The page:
When supply lines become too bloated, providing transparency can become more of a hassle than companies think it's worth. Unfortunately, as the apparel industry recently discovered, a lack of manufacturing and distribution oversight can lead to disasters that can not only hurt the bottom line, but endanger human lives, as well. Businesses should mourn these tragedies, but not thoughtlessly. Leveraging the revelations of the last year's disasters at Rana Plaza, as well as the destructive Tazreen Fashion fire in November 2012, companies can bring in new technologies and strategies to help them ensure better operations and supply chain management.
Bangladesh has long been established as an epicenter for textile manufacturing. However, notoriously loose regulations have allowed several apparel industry giants, such as Wal-Mart and JC Penney, to relax labor standards and introduce unsafe working conditions, according to Time magazine. When Rana Plaza collapsed in April 2013, killing more than 1,000 people, industry leaders were divided on how to handle the situation. Some took on an apologetic tone, while others struck a more defensive posture.
How Individual Companies Responded
Primark, a popular British retailer, was one of the major companies implicated in the factory's collapse, and has since helped the victims' families by providing monetary support, Time confirmed. But before the company began extending charity, Primark officials attempted to shift blame from themselves to the Bangladeshi government.
In a June 2013 interview with The Guardian, Katherine Kirk, head of ethical trading for Primark, immediately shirked responsibility on behalf of the companying, claiming that choosing Rana Plaza was not a decision motivated by cheap clothing. She estimated that 98 percent of factories are shared amongst apparel industry stakeholders, and when comparing Primark to the others, Kirk said her company was doing more.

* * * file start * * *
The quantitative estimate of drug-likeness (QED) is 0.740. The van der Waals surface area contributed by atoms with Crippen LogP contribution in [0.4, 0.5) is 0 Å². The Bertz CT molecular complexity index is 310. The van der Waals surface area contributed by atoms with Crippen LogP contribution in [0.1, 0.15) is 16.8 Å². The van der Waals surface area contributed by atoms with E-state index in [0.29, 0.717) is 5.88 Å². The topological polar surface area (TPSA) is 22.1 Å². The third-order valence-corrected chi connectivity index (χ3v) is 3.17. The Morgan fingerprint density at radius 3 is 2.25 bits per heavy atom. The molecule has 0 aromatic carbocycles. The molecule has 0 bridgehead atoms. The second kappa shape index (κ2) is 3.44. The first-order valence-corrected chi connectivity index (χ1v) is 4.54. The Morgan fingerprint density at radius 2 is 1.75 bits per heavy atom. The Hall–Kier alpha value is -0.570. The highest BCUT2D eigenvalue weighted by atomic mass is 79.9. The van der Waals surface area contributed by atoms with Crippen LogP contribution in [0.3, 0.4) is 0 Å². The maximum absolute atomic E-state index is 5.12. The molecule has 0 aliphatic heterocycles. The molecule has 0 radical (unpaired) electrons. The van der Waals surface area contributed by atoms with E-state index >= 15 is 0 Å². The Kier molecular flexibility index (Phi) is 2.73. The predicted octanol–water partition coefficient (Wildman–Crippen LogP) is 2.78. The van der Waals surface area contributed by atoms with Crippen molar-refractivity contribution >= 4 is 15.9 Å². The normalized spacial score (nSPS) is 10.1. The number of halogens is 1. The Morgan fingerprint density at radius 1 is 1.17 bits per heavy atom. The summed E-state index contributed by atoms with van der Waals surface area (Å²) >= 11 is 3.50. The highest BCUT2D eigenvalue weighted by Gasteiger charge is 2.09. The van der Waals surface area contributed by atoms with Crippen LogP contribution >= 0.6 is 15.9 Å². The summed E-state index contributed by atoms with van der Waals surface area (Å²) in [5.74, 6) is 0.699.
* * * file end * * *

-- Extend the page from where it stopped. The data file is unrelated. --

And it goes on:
"We were doing as much if not more than other brands," she stated. "We looked at all the risk we were aware of and were trying to mitigate and make sure people were working in safe places. We were not doing structural surveys and no other brand was doing structural surveys."
Where Change Needs To Happen
At a recent Retail Week Live event, leaders from every corner of the industry came together to discuss the true implications of the Bangladesh disasters now that the dust has settled. According to Just-Style, event attendees ultimately concluded that apparel industry supply lines have become too expansive and complicated for purchasing companies to ensure adequate transparency and worker safety. Rick Darling, executive director of government and public affairs at Li & Fund, claimed during the event that apparel industry supply chains have become too big to handle, with businesses regularly handling between five and six second- and third-tier suppliers for every supplying factory. Considering that some larger retailers work with more than 15,000 factories worldwide, which are likely connected to another 75,000, distribution and manufacturing lines have simply become too large to handle, Darling confirmed.
Industry leaders need to focus on supply chain optimization. They need to begin trimming the fat and making sure that distribution lines are more organized and automated, which will allow workers to dedicate more time to transparency and ethics.